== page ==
The lit lamp (Lk 11:33-11:33)

“No one,

After lighting

A lamp,

Puts it

In a cellar.

Nor do they

Put it

Under a basket.

But they put it

On a lampstand.

Thus,

Those who enter

May see the light.”

 

Οὐδεὶς λύχνον ἅψας εἰς κρύπτην τίθησιν οὐδὲ ὑπὸ τὸν μόδιον, ἀλλ’ ἐπὶ τὴν λυχνίαν, ἵνα οἱ εἰσπορευόμενοι τὸ φέγγος βλέπωσιν.

 

Luke indicated that Jesus said that no one (Οὐδεὶς), after lighting a lamp (λύχνον ἅψας), puts it in a cellar (εἰς κρύπτην τίθησιν).  Nor do they put it under a basket (οὐδὲ ὑπὸ τὸν μόδιον).  Rather, they put it on a lampstand (ἀλλ’ ἐπὶ τὴν λυχνίαν).  Thus, those who enter may see the light (ἵνα οἱ εἰσπορευόμενοι τὸ φέγγος βλέπωσιν).  A similar saying of Jesus can be found in Matthew, chapter 5:15, and Mark, chapter 4:21, and earlier in Luke, chapter 8:16.  There Luke indicated that Jesus said that no one (Οὐδεὶς), after lighting a lamp (δὲ λύχνον ἅψας), would hide it under a jar or a vessel (καλύπτει αὐτὸν σκεύει).  No one puts a lamp under a bed (ἢ ὑποκάτω κλίνης τίθησιν).  But they put it on a lampstand (ἀλλ’ ἐπὶ λυχνίας τίθησιν).  Thus, those who enter the house (ἵνα οἱ εἰσπορευόμενοι) may see the light (βλέπωσιν τὸ φῶς).  Mark indicated that Jesus said to his disciples that a lamp should not be brought into a house to be put under a bushel basket or under a bed.  Rather it is better to put it on a lampstand.  Thus, the light from the lit candle lamp would shine on everyone and everything in the house.  Matthew was more expansive compared to Luke.  He indicated that Jesus said that after lighting a lamp, no one puts it under a bushel, but rather on a lampstand.  Thus, the light from the lit candle lamp would shine on everyone in the house.  Matthew, instead of leaving it generic, applied this to his disciples.  Their light should shine before other men.  Thus, others would see their good works, since it was not about faith alone.  The ultimate result would be that others would glorify their heavenly father.  Where do you put your lit lamp of your life?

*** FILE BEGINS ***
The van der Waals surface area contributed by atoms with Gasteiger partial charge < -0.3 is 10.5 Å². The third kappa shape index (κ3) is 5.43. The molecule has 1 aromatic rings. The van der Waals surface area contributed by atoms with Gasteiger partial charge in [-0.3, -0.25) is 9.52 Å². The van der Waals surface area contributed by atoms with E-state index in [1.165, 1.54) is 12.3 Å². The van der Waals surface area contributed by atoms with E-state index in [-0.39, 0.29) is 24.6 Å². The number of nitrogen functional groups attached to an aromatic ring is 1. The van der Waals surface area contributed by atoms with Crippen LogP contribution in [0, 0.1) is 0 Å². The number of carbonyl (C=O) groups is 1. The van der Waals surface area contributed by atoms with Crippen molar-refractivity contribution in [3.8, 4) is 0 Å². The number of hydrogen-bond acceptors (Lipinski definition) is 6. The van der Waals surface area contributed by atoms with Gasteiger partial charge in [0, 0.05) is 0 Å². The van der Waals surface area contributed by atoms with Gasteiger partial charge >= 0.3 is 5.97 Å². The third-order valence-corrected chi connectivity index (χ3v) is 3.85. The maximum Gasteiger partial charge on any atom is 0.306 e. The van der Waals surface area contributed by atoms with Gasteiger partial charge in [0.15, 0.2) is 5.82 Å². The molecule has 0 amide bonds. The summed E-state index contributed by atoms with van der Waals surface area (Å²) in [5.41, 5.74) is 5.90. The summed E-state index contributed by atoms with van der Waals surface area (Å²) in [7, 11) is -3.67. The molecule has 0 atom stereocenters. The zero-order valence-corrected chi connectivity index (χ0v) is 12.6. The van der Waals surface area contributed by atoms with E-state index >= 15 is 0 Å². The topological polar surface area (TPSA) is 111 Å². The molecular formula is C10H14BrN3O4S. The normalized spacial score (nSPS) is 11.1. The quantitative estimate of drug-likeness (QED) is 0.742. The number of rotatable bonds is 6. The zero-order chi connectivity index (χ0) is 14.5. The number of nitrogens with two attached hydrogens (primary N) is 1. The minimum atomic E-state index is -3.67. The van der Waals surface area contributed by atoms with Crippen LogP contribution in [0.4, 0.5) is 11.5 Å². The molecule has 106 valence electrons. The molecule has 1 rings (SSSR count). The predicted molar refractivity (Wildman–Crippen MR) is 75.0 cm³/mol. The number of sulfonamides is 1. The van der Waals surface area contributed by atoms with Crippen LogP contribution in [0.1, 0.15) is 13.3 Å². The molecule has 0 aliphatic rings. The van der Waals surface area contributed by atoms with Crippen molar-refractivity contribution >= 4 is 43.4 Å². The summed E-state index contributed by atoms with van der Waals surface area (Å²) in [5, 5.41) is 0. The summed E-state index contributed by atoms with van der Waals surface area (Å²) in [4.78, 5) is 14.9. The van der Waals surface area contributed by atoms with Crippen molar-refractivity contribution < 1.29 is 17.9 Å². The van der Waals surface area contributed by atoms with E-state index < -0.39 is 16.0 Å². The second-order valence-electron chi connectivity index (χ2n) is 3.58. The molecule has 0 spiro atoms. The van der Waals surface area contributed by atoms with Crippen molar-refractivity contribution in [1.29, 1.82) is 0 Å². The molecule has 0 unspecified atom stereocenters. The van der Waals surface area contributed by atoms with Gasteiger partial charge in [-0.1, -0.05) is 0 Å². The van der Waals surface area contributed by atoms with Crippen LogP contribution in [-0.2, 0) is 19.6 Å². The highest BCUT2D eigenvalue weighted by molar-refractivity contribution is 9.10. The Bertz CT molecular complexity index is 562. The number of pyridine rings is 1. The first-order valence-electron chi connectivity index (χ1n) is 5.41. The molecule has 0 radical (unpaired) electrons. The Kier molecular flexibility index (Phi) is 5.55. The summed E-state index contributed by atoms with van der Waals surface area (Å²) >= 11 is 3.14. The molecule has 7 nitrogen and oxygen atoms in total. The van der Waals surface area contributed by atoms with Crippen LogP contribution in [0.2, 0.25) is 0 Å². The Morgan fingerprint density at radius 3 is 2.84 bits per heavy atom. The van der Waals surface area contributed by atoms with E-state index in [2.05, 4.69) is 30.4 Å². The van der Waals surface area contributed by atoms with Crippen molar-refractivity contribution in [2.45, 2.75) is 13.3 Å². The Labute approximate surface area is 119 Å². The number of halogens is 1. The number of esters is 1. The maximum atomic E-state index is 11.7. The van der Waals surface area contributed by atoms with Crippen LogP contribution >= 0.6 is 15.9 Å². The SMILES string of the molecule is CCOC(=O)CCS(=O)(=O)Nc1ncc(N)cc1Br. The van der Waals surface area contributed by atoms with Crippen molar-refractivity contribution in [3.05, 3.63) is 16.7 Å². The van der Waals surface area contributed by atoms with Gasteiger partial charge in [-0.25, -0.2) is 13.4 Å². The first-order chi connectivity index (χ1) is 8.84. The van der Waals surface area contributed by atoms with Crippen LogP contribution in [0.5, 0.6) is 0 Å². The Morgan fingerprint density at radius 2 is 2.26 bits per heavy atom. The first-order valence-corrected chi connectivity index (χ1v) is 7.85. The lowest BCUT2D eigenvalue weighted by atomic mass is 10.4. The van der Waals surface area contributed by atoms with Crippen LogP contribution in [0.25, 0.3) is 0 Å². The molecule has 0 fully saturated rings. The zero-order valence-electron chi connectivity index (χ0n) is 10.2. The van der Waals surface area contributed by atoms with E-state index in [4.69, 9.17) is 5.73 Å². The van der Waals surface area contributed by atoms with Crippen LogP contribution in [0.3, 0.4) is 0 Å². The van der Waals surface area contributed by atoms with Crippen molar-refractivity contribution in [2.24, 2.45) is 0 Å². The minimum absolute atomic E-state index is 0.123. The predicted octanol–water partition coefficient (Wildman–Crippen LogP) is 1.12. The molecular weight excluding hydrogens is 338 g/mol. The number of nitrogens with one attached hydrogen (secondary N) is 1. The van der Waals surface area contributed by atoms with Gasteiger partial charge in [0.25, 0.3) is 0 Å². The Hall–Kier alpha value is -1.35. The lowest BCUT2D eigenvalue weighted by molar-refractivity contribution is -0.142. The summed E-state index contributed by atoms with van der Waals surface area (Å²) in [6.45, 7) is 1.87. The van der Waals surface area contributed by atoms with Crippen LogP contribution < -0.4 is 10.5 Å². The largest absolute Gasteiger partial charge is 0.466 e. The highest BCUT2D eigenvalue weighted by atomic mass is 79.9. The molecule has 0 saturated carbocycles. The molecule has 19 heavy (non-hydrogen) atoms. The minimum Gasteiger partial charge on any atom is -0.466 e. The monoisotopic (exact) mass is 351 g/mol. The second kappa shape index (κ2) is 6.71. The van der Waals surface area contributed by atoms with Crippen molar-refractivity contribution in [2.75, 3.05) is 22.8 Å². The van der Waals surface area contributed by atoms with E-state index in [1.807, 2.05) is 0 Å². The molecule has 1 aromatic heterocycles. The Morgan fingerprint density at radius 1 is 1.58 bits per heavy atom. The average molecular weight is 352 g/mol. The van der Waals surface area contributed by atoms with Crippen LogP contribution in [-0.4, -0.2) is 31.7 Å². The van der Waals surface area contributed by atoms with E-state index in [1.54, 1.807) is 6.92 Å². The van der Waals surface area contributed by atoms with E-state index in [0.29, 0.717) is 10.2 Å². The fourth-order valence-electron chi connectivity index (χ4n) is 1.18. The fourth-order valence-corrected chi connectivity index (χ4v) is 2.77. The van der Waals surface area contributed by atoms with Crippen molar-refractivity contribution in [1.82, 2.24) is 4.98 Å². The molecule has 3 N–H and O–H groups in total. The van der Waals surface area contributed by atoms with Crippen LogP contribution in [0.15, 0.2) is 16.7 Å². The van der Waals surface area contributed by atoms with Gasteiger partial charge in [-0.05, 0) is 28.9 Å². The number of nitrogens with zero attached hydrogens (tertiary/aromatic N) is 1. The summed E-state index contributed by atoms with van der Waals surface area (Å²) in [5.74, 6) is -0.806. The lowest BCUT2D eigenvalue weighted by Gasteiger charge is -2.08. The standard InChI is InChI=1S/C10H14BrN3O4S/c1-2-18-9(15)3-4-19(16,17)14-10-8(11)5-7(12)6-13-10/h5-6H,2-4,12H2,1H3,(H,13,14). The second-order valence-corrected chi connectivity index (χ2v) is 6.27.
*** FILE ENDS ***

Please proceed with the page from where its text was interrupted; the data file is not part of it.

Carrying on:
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The lit lamp on a stand (Lk 8:16-8:16)

“No one,

After lighting a lamp,

Hides it

Under a jar.

Or puts it

Under a bed.

But they put it

On a lampstand.

Thus,

Those who enter

May see the light.”

 

Οὐδεὶς δὲ λύχνον ἅψας καλύπτει αὐτὸν σκεύει ἢ ὑποκάτω κλίνης τίθησιν, ἀλλ’ ἐπὶ λυχνίας τίθησιν, ἵνα οἱ εἰσπορευόμενοι βλέπωσιν τὸ φῶς.

 

Luke indicated that Jesus said that no one (Οὐδεὶς), after lighting a lamp (δὲ λύχνον ἅψας), would hide it under a jar or a vessel (καλύπτει αὐτὸν σκεύει).  No one puts a lamp under a bed (ἢ ὑποκάτω κλίνης τίθησιν).  But they put it on a lampstand (ἀλλ’ ἐπὶ λυχνίας τίθησιν).  Thus, those who enter the house (ἵνα οἱ εἰσπορευόμενοι) may see the light (βλέπωσιν τὸ φῶς).  A similar saying of Jesus can be found in Matthew, chapter 5:15, and Mark, chapter 4:21, and later in Luke, chapter 11:33.  Mark indicated that Jesus said to his disciples that a lamp should not be brought into a house to be put under a bushel basket or under a bed.  Rather it is better to put it on a lampstand.  Thus, the light from the lit candle lamp would shine on everyone and everything in the house.  Matthew was more expansive compared to Luke.  He indicated that Jesus said that after lighting a lamp, no one puts it under a bushel, but rather on a lampstand.  Thus, the light from the lit candle lamp would shine on everyone in the house.  Matthew, instead of leaving it generic, applied this to his disciples.  Their light should shine before other men.  Thus, others would see their good works, since it was not about faith alone.  The ultimate result would be that others would glorify their heavenly father.  Does your light shine bright?